“Anatomy is destiny”*…
For much of recorded history the human body was a black box—a highly capable yet mysterious assemblage of organs, muscles and bones. Even Hippocrates, a man who declared anatomy to be the foundation of medicine, had some interesting ideas about our insides.
By the early Renaissance, scientists and artists were chipping away at this anatomical inscrutability, and illustration was proving a particularly effective way to spread what was being learned via human dissection. There remained one nagging issue, however: accurately representing the body’s three-dimensional structure on a flat, two-dimensional piece of paper. Some artists relied on creative uses of perspective to solve the problem. Others began using flaps…
See 16th century scholars peel away anatomical ignorance one layer at a time at “How Flap Illustrations Helped Reveal the Body’s Inner Secrets.”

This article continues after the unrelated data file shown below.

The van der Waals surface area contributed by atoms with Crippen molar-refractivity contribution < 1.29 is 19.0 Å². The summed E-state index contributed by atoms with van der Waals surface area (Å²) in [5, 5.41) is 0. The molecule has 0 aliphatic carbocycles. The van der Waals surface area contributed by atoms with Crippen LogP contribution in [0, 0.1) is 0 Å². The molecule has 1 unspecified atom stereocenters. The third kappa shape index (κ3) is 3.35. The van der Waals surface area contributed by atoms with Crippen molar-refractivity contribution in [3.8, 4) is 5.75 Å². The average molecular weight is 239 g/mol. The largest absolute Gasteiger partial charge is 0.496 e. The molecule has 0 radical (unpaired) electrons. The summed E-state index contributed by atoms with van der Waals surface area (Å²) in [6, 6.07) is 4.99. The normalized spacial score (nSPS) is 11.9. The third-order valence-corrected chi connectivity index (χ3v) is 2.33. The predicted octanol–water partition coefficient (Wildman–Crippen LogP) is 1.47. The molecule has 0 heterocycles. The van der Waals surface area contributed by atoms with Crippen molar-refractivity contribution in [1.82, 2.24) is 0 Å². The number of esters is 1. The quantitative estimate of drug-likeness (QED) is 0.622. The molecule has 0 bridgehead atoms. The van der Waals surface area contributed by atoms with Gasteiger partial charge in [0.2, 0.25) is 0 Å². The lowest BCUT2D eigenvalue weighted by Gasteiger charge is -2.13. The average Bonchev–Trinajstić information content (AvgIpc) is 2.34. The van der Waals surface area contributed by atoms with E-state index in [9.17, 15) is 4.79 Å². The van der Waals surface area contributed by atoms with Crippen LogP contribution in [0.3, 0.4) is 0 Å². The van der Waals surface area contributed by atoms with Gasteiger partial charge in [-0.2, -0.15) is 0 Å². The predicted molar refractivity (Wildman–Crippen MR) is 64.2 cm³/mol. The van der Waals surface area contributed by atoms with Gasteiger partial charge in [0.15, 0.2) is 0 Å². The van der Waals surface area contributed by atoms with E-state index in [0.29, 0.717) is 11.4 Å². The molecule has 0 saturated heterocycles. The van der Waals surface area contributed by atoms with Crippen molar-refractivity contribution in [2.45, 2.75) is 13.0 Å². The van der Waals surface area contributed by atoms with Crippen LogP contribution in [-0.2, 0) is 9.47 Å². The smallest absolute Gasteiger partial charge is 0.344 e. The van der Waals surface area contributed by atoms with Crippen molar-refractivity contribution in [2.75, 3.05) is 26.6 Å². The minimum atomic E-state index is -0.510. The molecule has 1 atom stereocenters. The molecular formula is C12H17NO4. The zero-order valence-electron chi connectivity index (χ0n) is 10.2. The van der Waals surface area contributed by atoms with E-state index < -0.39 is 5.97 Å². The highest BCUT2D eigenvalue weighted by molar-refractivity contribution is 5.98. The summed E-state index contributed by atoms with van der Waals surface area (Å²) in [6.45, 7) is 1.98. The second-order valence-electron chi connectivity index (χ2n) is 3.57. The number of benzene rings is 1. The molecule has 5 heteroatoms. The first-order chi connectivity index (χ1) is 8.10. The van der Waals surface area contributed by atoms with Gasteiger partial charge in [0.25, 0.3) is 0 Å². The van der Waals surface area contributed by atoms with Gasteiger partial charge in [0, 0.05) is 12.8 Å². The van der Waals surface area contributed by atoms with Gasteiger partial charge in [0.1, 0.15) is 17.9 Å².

* Sigmund Freud
As we peek inside, we might send verbose birthday greetings to Josef Breuer; he was born on this date in 1842. A physician, he made key discoveries in neurophysiology. His work in the 1880s with his patient Bertha Pappenheim, known as Anna O., developed the talking cure (cathartic method) and laid the foundation to psychoanalysis as developed by his protégé, Sigmund Freud.
(Though Breuer’s treatment of Anna O. was not nearly as successful as he and Freud claimed, she eventually overcame her symptoms to become an innovative social worker and a leader of the women’s movement in Germany.)